Following on from the earlier piece
where Norwegian Foreign Minister Espen Eide tells us that membership of the EEA is "regulation without representation", further evidence comes via a reader of the full extent of this lying propaganda in the form of the EFTA website
This is, of course, the organisation to which Norway belongs and through which it becomes a member of the EEA and thus participates in the Single Market (or "internal market" as they prefer to call it). And, on the page to which we link, we see reference to "EEA EFTA Comments", followed by this text:
One of the ways in which the EEA EFTA States participate in shaping EC legislation, i.e. when the Commission is drawing up legislative proposals, is by submitting comments on important policy issues. The comments are elaborated by working groups, cleared by the relevant subcommittees, endorsed by the Standing Committee and officially noted by the Joint Committee after they have been sent to the relevant services in the Commission and the European Parliament.
Many examples of the pre-legislative consultation process are given, for instance here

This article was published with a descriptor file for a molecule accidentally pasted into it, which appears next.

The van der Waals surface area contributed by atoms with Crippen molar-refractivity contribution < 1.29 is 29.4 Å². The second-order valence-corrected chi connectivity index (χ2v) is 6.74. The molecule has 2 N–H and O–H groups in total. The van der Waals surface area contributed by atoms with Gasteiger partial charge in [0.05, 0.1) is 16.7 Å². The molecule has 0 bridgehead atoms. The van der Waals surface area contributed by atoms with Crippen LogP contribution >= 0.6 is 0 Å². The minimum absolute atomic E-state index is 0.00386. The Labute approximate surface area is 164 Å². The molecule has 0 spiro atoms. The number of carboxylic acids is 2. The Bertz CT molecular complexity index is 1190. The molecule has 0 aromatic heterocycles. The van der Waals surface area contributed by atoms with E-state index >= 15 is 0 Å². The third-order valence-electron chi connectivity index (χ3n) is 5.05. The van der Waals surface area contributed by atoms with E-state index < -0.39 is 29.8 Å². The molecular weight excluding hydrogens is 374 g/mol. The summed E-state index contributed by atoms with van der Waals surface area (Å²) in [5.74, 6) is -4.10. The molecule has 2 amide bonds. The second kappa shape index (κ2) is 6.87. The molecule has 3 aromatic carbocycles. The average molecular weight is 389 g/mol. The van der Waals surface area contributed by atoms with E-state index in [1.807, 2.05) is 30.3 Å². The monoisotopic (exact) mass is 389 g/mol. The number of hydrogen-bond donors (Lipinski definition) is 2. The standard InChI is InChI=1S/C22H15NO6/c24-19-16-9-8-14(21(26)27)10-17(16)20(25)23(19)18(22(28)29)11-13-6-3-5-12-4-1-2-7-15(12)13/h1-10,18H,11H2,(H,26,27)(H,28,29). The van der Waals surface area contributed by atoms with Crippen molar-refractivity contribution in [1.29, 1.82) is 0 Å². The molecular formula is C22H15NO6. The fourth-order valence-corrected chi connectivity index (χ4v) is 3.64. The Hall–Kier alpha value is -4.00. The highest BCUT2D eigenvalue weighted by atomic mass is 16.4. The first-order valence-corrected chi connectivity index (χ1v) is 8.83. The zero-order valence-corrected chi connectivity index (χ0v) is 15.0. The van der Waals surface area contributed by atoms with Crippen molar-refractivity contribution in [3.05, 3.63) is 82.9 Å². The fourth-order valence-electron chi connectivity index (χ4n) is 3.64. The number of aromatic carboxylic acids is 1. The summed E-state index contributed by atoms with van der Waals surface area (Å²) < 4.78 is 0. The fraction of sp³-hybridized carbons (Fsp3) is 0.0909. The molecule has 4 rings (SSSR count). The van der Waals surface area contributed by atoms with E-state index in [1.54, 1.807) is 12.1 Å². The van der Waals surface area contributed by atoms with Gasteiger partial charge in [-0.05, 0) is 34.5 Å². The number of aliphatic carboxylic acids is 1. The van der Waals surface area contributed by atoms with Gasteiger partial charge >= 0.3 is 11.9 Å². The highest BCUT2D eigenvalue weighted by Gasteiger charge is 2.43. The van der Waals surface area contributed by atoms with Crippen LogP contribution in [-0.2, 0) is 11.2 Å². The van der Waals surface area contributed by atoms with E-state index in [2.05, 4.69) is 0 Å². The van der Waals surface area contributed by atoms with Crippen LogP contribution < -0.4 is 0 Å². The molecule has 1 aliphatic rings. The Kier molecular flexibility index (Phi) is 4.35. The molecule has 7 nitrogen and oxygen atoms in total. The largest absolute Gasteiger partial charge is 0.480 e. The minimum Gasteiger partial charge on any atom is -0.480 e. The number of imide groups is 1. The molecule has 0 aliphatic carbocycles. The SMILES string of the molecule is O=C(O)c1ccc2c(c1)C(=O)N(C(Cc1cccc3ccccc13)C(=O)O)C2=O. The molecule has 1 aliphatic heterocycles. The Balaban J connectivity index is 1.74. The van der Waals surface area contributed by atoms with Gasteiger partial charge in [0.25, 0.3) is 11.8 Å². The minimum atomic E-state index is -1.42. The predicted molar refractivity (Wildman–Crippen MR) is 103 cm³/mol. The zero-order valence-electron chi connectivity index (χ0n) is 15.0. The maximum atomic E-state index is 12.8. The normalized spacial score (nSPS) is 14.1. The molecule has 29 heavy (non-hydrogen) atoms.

, on roadworthiness tests. And considering that the issues there are also subject to UNECE agreement
, to which Norway was a party, that means that there has been a pretty hefty level of discussion.
In case anyone is in any doubt as to the degree of consultation and negotiation between EFTA and the EU, the free trade organisation helpfully produced a 44-page pamphlet on Decision Shaping
, back in 2009 – a mere three years ago. And in the introduction, EFTA secretary-general Kåre Bryn states that the EEA EFTA States participation "directly in the continuous development of the EU Internal Market is an essential, and unique, feature of the EEA Agreement".
Within the document, page 13 and following pages are particularly interesting, as they set out in detail the EEA involvement in the decision-making process, complete with a helpful diagram (below), which sets out some of the processes. A clue as to what it is about comes with the heading: "EEA EFTA participation in the preparation of new EU law".
The crucial thing here is that Norwegian Foreign Minister Espen Eide cannot possibly be unaware of the nature and extent of these consultations and the processes involved. The ministry which he heads is closely involved in all stages, including the participation in eleven EU agencies.
Thus, what Eide says about Norway having have "no role in negotiations... no impact, no influence" not only cannot be true – he must know that it is not true. It is lying propaganda. And that is all that is left to the euophiles. They know that the truth destroys their arguments, and they must therefore resort to a fabric of lies.
How interesting it is that the BBC is so keen to promote these lies on their behalf. But then, this is exactly what we must expect from the state broadcasting organ - and there will be more of it when a referendum campaign materialises.